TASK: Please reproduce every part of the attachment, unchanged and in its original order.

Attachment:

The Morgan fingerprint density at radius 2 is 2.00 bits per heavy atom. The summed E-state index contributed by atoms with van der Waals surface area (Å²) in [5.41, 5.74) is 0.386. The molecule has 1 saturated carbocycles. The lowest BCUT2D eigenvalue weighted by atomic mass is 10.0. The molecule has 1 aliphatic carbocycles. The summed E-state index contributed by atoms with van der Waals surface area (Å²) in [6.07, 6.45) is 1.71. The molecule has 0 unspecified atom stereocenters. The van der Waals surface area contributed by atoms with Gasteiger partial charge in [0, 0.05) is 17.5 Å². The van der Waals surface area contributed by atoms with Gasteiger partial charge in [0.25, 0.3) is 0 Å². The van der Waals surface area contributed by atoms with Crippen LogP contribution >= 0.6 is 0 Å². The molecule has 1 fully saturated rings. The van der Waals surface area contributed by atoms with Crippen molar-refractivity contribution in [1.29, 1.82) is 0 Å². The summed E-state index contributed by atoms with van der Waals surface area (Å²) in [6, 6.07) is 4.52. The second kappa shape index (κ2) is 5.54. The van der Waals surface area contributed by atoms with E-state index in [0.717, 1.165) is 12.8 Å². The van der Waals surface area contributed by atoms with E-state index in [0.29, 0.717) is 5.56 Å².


The Morgan fingerprint density at radius 2 is 2.00 bits per heavy atom. The summed E-state index contributed by atoms with van der Waals surface area (Å²) in [5.41, 5.74) is 0.386. The molecule has 1 saturated carbocycles. The lowest BCUT2D eigenvalue weighted by atomic mass is 10.0. The molecule has 1 aliphatic carbocycles. The summed E-state index contributed by atoms with van der Waals surface area (Å²) in [6.07, 6.45) is 1.71. The molecule has 0 unspecified atom stereocenters. The van der Waals surface area contributed by atoms with Gasteiger partial charge in [0, 0.05) is 17.5 Å². The van der Waals surface area contributed by atoms with Gasteiger partial charge in [0.25, 0.3) is 0 Å². The van der Waals surface area contributed by atoms with Crippen LogP contribution >= 0.6 is 0 Å². The molecule has 1 fully saturated rings. The van der Waals surface area contributed by atoms with Crippen molar-refractivity contribution in [1.29, 1.82) is 0 Å². The summed E-state index contributed by atoms with van der Waals surface area (Å²) in [6, 6.07) is 4.52. The second kappa shape index (κ2) is 5.54. The van der Waals surface area contributed by atoms with E-state index in [0.717, 1.165) is 12.8 Å². The van der Waals surface area contributed by atoms with E-state index in [0.29, 0.717) is 5.56 Å².